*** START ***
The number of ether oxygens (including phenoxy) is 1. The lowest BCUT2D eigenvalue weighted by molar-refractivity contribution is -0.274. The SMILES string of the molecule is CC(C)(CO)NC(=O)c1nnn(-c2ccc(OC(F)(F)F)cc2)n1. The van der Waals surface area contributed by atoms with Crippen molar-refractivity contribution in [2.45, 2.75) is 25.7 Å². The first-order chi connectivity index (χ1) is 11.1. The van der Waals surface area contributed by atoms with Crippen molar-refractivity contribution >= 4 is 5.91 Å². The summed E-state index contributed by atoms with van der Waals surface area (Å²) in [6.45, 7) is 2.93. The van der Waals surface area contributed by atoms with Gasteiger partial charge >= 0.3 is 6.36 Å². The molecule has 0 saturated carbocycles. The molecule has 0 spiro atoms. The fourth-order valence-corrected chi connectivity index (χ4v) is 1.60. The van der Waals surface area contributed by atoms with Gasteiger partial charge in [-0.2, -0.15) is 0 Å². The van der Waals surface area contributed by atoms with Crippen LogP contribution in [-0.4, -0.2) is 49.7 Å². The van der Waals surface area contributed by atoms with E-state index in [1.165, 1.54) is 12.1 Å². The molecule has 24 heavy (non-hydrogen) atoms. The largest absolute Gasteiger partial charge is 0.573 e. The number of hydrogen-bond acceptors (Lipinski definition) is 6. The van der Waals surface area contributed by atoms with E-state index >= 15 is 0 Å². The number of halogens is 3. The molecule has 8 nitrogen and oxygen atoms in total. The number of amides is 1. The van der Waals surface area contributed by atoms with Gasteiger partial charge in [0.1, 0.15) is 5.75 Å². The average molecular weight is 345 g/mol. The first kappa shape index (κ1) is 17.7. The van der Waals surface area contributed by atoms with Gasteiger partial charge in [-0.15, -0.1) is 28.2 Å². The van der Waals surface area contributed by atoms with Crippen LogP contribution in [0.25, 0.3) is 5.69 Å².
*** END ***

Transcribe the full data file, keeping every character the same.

The number of ether oxygens (including phenoxy) is 1. The lowest BCUT2D eigenvalue weighted by molar-refractivity contribution is -0.274. The SMILES string of the molecule is CC(C)(CO)NC(=O)c1nnn(-c2ccc(OC(F)(F)F)cc2)n1. The van der Waals surface area contributed by atoms with Crippen molar-refractivity contribution in [2.45, 2.75) is 25.7 Å². The first-order chi connectivity index (χ1) is 11.1. The van der Waals surface area contributed by atoms with Crippen molar-refractivity contribution >= 4 is 5.91 Å². The summed E-state index contributed by atoms with van der Waals surface area (Å²) in [6.45, 7) is 2.93. The van der Waals surface area contributed by atoms with Gasteiger partial charge >= 0.3 is 6.36 Å². The molecule has 0 saturated carbocycles. The molecule has 0 spiro atoms. The fourth-order valence-corrected chi connectivity index (χ4v) is 1.60. The van der Waals surface area contributed by atoms with Gasteiger partial charge in [-0.2, -0.15) is 0 Å². The van der Waals surface area contributed by atoms with Crippen LogP contribution in [-0.4, -0.2) is 49.7 Å². The van der Waals surface area contributed by atoms with E-state index in [1.165, 1.54) is 12.1 Å². The molecule has 24 heavy (non-hydrogen) atoms. The largest absolute Gasteiger partial charge is 0.573 e. The number of hydrogen-bond acceptors (Lipinski definition) is 6. The van der Waals surface area contributed by atoms with E-state index >= 15 is 0 Å². The number of halogens is 3. The molecule has 8 nitrogen and oxygen atoms in total. The number of amides is 1. The van der Waals surface area contributed by atoms with Gasteiger partial charge in [0.1, 0.15) is 5.75 Å². The average molecular weight is 345 g/mol. The first kappa shape index (κ1) is 17.7. The van der Waals surface area contributed by atoms with Gasteiger partial charge in [-0.15, -0.1) is 28.2 Å². The van der Waals surface area contributed by atoms with Crippen LogP contribution in [0.25, 0.3) is 5.69 Å².